Sunday, September 06, 2009
Sermon - Pentecost 14 - Mark 7:37
Sermon – Pentecost 14
September 6th, 2009
Today we see crowds of people becoming more and more impressed with Jesus. His travels in the northern region of the holy land, and the healings and miracles done there attract and amaze many people. They earn him praise and glory. “He has done all things well” they say. Let's use that phrase as our focus today.
Ask my wife about my home improvement and repair skills, and she will tell you what kind of job I do. “Good enough” is good enough for me, but usually not to her standards. It's not perfect, but hey I'm a pastor not a carpenter. I can't do all things well.
And lots of things in life are like that. We do something in life, whether it's a job or a project, or whether it's living up to a moral standard or law. We think we do a pretty good job. I don't gossip too much. I'm not THAT materialistic. I don't lose control of my temper very often. I'm pretty good. I'm certainly better than that guy over there. We may not do all things well, but we do most pretty well, don't we?
When God looks at me he probably sees I'm a little rough around the edges, but let's face it, I should get pretty good marks. After all, I come to church and give my offering. I go to work and pay my taxes. I take care of my family. What more can God want from me?
The conversations we have in our heads are really amazing. The things we tell ourselves, even when we know better. Even when Scripture clearly teaches otherwise. James knocks down our delusions of grandeur today, “whoever breaks even one law is guilty of breaking it all”. There is no “pretty good” when it comes to righteousness. God does not grade on a sliding scale. It's pass or fail, and if you sin, you fail. Even if we think we're “good enough”, it's a lie – a wicked, evil lie that leads us to a false sense of security.
Pretty good is not good enough for God. His standard is always perfection, and the only one every to meet it was Jesus. The people were right when they said, “he has done all things well”. More right than they knew. They likely meant to compliment him for his wonders and signs. And surely he deserves our praise for all that too. But he has done ALL things well.
God would agree. He said so much about his own Son at Jesus' baptism. “This is my son, with whom I am well pleased”. Jesus was baptized to fulfill all righteousness – not because he needed it himself. He already was righteous. He was fulfilling it for us. He was beginning his public work of doing all things well, for you and me.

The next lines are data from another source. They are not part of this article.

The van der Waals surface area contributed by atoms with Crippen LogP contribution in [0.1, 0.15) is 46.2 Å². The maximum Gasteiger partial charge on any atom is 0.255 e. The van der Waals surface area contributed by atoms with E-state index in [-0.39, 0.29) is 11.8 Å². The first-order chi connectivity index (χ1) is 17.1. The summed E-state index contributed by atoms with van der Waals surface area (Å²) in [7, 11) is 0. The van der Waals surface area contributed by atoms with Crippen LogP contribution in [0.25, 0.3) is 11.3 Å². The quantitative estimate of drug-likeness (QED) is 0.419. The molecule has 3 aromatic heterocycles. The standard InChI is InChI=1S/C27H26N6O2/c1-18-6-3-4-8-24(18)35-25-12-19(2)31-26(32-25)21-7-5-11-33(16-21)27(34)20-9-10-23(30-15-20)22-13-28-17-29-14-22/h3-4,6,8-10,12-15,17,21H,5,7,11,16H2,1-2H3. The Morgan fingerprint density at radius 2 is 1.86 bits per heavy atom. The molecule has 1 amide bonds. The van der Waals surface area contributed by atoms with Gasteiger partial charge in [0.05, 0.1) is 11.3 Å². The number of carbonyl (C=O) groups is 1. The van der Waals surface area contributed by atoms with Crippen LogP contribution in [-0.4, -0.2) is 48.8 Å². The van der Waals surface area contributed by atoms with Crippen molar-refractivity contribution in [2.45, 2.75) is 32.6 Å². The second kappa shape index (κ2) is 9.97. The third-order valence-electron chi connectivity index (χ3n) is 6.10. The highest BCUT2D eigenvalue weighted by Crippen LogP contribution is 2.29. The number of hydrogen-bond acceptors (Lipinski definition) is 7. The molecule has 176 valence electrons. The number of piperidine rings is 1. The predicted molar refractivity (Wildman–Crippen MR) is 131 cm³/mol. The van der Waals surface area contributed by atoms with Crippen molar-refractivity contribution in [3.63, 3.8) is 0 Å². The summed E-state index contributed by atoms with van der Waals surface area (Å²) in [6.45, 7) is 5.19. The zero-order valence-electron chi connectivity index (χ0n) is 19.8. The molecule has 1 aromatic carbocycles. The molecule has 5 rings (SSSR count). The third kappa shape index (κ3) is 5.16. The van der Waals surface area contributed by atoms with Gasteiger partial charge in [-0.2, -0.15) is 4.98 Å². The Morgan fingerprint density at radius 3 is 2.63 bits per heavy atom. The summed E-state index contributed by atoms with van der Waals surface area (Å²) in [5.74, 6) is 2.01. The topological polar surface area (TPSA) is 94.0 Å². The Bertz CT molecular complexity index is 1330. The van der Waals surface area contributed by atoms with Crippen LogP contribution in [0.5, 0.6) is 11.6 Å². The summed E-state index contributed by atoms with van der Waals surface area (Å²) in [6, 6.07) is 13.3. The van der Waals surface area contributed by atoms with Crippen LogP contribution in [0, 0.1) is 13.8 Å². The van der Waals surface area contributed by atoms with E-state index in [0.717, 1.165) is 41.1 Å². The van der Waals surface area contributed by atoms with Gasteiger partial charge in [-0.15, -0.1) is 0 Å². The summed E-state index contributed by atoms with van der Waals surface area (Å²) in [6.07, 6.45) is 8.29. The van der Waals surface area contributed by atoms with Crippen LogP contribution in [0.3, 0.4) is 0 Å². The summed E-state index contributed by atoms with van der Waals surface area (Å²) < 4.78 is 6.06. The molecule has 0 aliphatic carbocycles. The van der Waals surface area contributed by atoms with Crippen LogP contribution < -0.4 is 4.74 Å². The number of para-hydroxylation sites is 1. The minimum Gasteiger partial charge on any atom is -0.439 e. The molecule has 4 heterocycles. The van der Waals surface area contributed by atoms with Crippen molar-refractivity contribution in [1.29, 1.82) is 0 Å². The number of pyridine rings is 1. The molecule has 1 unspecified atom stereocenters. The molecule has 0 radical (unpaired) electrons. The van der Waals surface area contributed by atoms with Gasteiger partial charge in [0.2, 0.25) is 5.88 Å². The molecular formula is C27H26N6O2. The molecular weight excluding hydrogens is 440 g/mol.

And his healings and miracles, astounding as they were, served as signs. They fulfilled the prophecies. Amazing how Jesus took great care to cross every t and dot every i from the prophets – even to the words he spoke on the cross. He did all things well.
Then the cross. What looked to many like a failure. What Peter and the disciples tried to talk him out of – what ancient Jews considered a cursed way to die – the shame, the humility, the agony, the defeat of Calvary. He did it all well. He did not lash out in anger, but called for his tormentors' forgiveness. He did not answer the mocking and jeering, he did not come down from the cross as he surely could. He didn't deaden the pain appointed for himself by drinking the anesthetic they offered. He didn't think of himself, but of his mother and his friend and the thief beside him. He did the cross well. And there he even suffered the wrath of God – he was forsaken by his Father – the ultimate anguish of the soul – he endured it in our place.
Jesus doing all this, and doing it well is not simply as an example for us to follow. As we've already seen, we aren't so good at following. But his work IS work done for us – perfect righteousness that makes us righteous, and a perfect death which pays the price of our ransom. Even his resurrection is not for his own sake, but for ours – to show us God's approval of his sacrifice, to promise us a resurrection like his own, and the prove his words and vindicate his actions as THE messiah for all people of all time.
Jesus has done all things well. His good work fixes our bad work. His good work purifies our tainted work. His good work wins us the blessings of salvation, and the power of his Spirit moves us to – good works!
Yes, the Christian does good works. We don't do them to earn our salvation. We do them because we're already saved. We don't do good works to merit blessings, we do them because we've been blessed. And even though our good works are never good enough on our own, Christ's forgiveness makes them complete and perfect and righteous. After all, they're not really our good works, but his. Works that he has prepared beforehand for us to do.
Works that we may not even know we do! “When did we feed you, clothe you, Lord. When did we visit you in prison?” The sheep don't know what good we do, because our focus is not on ourselves. We look to Christ, the one who has done all things well for us and our salvation. Our hand is always on the plow, but our eye is on the horizon – and the fulfillment of his promises to us.
We sinners don't really do anything all that well. But Jesus has done all things well, and he has done them for us. In the strength and faith that he gives, we strive to do our best in service to others and to his glory. Empowered by His Spirit, emboldened by our faith, and always focused on Him. In his holy name, amen.